Jakarta (ANTARA) - The industrial revolution has brought a new ray of hope for humans to progress further, though the modernization it brings has continued to trigger costly drastic changes.

The threat of environmental damage is one of the costs that needs to be borne by inhabitants of the planet as a result of the industrial revolution, which has been incessantly demanding propulsion energy.

Indubitably, the revolution has forced humans to exploit fossil-based energy. However, on the other hand, it has also prompted them to come up with solutions, including the potential of the use of new and renewable energy.

In the current era of high level of mobility, a new foundation has been established for suppressing the risks of environmental damage triggered by an increasing amount of carbon emissions generated by power plants.

This foundation refers to the so-called green hydrogen, a derivative product of geothermal energy.

It is believed that green hydrogen can play the role of a protagonist in the path toward the realization of transition from the use of conventional polluting energy into more environmental-friendly energy.

Unlike fossil-based fuels, hydrogen will only generate water, electricity, and heat through conversion processes. However, hydrogen prevails over fossil energy in terms of the exhaust generated since the former neither produces greenhouse gas nor fine dust.

Moreover, one can acquire hydrogen by simply applying a method commonly known as electrolysis that involves the decomposition of water compound (H20) into oxygen (O2) by utilizing electric current.

Bearing that in mind, it is safe to say that hydrogen energy serves as a tool offered by nature for bringing back balance to the environment. Concurrently, such energy also offers opportunities to humans to create new markets and values for the world of industry.

The international community has proposed three general recommendations for energy transition, with one of them pertaining to the need to expedite the switch to using sustainable energy by reducing the intensity of carbon emissions generated by the use of conventional energy.

Secondly, the world has realized the importance of ensuring that the energy transition process is going in a fair manner and is affordable by all parties.

Meanwhile, the last recommendation concerns the urgency to provide consumers with an easier access to clean and modern energy.

The three recommendations are in line with the Sustainable Development Goals (SDGs), particularly with the ones related to the alleviation of poverty, enhancement of health and welfare, promotion of the development of sustainable urban and residential areas, quick response to climate change and its impacts, and preservation and strengthening of global partnerships for the sake of making sustainable development come true.

As a state-run company tasked with managing Indonesia’s energy, Pertamina is paying close attention to the efforts to carry out energy transition, including by promoting the optimization of green hydrogen energy.

The company has incorporated green energy into its program aimed at accelerating transition to the use of renewable energy.

President Director of Pertamina, Nicke Widyawati, noted that Indonesia is blessed with abundant sources of hydrogen, such as geothermal, natural gas, oil, coal, and water.

“Indonesia wields enormous natural potential that can be used to generate hydrogen in an effort to succeed in energy transition. It would be a shame if we could not optimize the abundant natural wealth to support energy transition,” she elaborated.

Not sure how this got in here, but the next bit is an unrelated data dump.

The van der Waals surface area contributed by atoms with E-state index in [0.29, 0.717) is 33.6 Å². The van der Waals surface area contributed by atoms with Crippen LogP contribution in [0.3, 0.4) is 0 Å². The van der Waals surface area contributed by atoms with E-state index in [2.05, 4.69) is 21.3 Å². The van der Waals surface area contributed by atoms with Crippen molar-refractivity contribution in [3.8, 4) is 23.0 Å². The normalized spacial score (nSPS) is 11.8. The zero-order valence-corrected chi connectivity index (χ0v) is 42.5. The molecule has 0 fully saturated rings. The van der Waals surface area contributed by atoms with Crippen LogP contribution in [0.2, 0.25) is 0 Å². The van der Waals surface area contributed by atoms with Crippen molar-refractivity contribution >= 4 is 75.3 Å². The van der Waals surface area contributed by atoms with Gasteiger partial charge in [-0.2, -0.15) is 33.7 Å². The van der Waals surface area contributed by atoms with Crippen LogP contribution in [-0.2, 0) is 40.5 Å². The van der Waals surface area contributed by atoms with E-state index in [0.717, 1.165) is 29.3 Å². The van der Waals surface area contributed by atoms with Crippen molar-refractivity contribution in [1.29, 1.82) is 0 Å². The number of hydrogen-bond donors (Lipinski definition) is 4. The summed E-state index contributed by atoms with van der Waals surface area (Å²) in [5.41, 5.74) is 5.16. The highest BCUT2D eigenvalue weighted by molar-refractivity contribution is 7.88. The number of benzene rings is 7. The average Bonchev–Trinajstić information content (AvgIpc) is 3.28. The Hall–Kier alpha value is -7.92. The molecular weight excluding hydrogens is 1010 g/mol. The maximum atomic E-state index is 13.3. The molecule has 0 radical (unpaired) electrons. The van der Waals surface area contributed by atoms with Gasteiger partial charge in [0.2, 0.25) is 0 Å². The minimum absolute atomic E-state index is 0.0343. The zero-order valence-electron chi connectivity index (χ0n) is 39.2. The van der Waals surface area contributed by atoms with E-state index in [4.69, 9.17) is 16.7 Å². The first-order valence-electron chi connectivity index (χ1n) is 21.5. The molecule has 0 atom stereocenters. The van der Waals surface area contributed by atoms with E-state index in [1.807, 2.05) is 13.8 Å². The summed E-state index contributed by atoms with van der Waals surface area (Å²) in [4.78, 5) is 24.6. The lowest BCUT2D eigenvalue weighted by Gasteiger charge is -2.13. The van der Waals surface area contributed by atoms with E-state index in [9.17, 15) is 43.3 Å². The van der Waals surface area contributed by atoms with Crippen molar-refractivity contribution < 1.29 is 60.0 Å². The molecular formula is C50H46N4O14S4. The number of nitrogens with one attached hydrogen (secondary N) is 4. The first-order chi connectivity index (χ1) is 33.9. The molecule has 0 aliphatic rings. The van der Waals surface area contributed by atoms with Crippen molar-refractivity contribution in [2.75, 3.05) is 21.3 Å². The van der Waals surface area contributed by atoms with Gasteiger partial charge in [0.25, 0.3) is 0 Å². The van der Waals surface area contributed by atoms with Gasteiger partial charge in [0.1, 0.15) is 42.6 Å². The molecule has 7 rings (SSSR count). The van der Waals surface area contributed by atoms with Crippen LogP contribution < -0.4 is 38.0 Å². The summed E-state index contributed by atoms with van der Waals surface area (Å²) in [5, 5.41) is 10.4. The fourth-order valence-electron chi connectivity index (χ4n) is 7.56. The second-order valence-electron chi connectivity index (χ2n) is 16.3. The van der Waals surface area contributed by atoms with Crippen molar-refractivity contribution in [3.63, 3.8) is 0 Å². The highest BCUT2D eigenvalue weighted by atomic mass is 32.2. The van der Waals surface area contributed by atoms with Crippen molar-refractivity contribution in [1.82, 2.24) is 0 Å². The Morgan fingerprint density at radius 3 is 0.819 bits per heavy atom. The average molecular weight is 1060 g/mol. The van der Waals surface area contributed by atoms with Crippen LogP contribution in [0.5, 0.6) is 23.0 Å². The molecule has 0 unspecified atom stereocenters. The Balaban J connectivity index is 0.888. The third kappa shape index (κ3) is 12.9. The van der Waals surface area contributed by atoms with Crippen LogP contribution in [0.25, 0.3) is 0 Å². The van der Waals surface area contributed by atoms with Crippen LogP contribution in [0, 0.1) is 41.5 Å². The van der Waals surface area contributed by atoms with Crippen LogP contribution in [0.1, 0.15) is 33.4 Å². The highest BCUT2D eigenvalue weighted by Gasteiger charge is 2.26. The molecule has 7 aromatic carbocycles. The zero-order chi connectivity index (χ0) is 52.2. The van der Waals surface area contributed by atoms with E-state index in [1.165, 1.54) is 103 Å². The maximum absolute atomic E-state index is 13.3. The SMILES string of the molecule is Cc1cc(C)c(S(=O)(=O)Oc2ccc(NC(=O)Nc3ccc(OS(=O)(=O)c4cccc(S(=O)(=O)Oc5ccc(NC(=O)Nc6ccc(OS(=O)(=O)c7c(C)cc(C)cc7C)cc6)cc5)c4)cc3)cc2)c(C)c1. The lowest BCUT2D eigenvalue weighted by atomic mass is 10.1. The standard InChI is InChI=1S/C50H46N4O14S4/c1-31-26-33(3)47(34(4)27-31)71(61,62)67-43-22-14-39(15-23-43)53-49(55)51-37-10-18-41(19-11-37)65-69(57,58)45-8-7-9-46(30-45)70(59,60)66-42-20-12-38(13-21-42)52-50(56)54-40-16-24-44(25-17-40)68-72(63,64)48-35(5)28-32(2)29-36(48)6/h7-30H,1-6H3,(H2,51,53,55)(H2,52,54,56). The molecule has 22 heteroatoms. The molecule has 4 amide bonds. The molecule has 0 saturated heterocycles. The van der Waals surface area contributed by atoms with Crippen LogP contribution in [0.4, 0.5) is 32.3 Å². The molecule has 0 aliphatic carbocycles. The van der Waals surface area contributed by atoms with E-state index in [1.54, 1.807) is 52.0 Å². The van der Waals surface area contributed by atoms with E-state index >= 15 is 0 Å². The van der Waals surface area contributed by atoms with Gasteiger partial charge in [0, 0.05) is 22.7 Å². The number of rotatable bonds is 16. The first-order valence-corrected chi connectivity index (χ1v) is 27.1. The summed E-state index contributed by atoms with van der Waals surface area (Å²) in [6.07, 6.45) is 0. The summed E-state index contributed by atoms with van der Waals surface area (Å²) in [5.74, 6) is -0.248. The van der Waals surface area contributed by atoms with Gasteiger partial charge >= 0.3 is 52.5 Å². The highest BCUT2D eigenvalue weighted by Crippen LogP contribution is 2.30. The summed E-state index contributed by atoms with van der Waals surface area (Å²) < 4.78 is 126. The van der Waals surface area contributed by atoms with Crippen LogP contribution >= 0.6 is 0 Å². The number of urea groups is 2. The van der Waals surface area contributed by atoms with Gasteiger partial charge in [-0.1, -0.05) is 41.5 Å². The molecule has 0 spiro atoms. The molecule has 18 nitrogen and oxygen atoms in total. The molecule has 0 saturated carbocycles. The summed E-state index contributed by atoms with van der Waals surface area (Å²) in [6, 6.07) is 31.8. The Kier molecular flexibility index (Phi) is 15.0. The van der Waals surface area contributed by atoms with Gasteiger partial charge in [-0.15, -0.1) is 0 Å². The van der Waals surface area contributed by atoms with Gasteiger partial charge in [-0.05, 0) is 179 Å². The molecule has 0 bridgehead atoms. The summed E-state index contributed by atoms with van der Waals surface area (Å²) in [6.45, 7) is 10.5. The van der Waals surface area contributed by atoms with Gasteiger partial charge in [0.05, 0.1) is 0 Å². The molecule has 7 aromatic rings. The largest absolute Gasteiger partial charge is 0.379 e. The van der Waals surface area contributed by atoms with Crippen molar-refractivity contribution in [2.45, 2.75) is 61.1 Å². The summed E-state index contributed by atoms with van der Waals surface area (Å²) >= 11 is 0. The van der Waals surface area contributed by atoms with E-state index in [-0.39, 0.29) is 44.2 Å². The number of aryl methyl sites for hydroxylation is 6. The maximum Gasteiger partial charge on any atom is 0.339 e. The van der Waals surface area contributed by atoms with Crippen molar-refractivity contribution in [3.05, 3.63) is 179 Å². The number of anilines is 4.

Indonesia’s opportunities

The Republic of Indonesia ranks second-largest in the world for geothermal-based electricity systems after the United States. Of its total geothermal-based electricity capacity of 23.9 gigawatts (GW), Indonesia has optimized 2.13 GW, with 88 percent of it being managed by Pertamina.

Despite having a high level of efficiency in helping Indonesia achieve its energy transition target, the optimization of green hydrogen requires special processing techniques.

To convert hydrogen into green hydrogen, Pertamina conducts water decomposition using electricity generated by solar power plants.

By developing reliable solar power plants, Indonesia can generate electricity instrumental for producing hydrogen in an eco-friendly way, which, in turn, will help the country suppress its carbon emissions and mitigate climate change effects.

Germany is among the countries to have been successful in developing hydrogen energy. In fact, hydrogen has become one of the foundations of the European country’s economy.

Pertamina has been putting serious efforts to conduct research on green energy, including by collaborating with international companies to explore projects of green hydrogen and ammonia development by utilizing new and renewable energy resources on Sumatra Island.

The research cooperation is aimed at exploring the feasibility of development of a facility that can produce at least 40 thousand tons of green hydrogen annually, supported by 250-400 megawatts of geothermal energy in the initial phase. In future, the amount of green hydrogen generated by the facility can be increased to 80-160 thousand tons per year depending on the availability of geothermal energy and market demands.

Pertamina’s resolve to optimize green hydrogen constitutes a huge step toward the achievement of the net-zero emissions target by 2060.

It should be noted that Indonesia lies in the so-called Ring of Fire, providing the country with yet another opportunity to produce and optimize hydrogen by tapping into the potential of geothermal energy.

Support from all relevant stakeholders is of the essence to make the ongoing energy transition process a success.

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Translator: Afut Syafril, Tegar Nurfitra
Editor: Sri Haryati
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